Hodgkin’s Lymphoma: An Environmental Scan

Table of Contents

3.3 Differences Between Hodgkin’s and Non-Hodgkin’s Lymphomas

There are a few distinct differences between HL and NHL including how the disease spreads, where tumors are most commonly found in the body and variances in symptomology experienced by individuals. Additionally, treatment protocols are very different. HL is not as common as NHL and the age of onset for HL occurs in a bimodal (2 age time points) distribution with the average age of onset at 28 years and a less substantive peak after age 55, whereas it is less common to see cases of NHL in people under age 50 (National Cancer Institute 2007a).  For both HL and NHL the most common location of the tumors is in the lymph nodes and occurs above the collarbone (National Cancer Institute 2010).

Specific to HL, malignancies are also found in the chest area, whereas in NHL tumors in the abdomen are more common. Similarly, in HL as few as 4% of cases demonstrate cancer outside the lymph nodes, which differs significantly in NHL where nearly one quarter of all patients have confirmed lymphoma outside the lymph nodes. In terms of the symptoms of both HL and NHL, they are quite similar; however, approximately 40% of individuals with HL will show symptoms that apply to the whole body or systemic symptoms such as weight loss, night sweats and/or fevers. In NHL systemic symptoms are not as common.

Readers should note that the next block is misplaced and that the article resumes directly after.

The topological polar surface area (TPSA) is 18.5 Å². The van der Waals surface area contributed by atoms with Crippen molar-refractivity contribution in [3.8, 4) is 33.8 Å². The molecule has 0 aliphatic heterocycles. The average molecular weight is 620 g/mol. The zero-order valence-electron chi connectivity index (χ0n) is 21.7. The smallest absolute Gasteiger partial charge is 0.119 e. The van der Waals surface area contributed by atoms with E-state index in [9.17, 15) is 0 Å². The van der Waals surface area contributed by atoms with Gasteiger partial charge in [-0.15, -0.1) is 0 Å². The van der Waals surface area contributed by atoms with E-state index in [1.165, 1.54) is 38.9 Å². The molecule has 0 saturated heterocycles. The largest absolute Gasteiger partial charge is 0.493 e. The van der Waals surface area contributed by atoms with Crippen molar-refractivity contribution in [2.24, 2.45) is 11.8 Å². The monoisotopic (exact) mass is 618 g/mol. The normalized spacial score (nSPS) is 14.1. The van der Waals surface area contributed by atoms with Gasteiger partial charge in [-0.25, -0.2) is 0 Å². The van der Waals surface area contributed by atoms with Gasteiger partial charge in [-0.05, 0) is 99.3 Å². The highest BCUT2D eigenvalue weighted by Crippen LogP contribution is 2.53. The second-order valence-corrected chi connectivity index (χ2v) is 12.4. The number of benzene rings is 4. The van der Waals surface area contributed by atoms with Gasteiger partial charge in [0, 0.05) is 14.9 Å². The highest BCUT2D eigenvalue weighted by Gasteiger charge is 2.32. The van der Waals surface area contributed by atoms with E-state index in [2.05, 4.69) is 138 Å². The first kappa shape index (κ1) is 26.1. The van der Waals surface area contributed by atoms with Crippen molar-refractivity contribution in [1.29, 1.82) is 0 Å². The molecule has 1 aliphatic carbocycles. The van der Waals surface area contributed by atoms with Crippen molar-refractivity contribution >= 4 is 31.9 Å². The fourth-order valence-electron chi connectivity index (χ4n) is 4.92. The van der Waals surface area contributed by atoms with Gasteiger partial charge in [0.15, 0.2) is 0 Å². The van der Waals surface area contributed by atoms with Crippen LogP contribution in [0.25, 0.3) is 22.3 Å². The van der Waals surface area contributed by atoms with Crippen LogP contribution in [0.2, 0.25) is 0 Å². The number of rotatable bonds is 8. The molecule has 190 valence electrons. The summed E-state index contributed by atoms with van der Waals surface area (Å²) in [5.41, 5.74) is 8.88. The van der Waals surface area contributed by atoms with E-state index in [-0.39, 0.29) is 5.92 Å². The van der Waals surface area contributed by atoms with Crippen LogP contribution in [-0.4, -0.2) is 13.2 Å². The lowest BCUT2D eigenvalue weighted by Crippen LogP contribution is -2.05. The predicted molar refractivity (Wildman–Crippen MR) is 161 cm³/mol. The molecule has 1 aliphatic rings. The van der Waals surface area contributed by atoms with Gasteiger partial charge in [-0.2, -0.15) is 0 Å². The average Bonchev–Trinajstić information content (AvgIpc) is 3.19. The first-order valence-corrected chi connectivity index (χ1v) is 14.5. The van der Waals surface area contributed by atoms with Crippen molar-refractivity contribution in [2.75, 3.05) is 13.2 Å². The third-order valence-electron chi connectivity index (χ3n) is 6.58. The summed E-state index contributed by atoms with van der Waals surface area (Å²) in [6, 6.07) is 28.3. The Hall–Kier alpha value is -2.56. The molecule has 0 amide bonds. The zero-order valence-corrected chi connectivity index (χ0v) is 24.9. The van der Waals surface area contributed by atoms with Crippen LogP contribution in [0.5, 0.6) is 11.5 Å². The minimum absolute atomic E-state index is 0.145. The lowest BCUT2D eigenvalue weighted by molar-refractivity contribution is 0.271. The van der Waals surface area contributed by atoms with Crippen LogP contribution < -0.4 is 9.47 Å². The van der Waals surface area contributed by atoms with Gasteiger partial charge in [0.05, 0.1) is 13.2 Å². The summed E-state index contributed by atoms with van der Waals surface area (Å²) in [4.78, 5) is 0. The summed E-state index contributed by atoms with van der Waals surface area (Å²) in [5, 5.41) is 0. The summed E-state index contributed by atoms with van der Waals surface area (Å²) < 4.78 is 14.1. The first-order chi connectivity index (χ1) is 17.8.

An important difference between both lymphomas surrounds the progression of disease. In HL, the progression is often quite orderly spreading in a downward pattern from the initial site to each lymph node and rarely diagnosed in stage IV. Additionally, when HL first presents below the diaphragm it most frequently progresses to the spleen. Conversely, in NHL nearly 40% of diagnosed cases are at stage IV, which are more likely to spread and not as predictable in terms of their progression.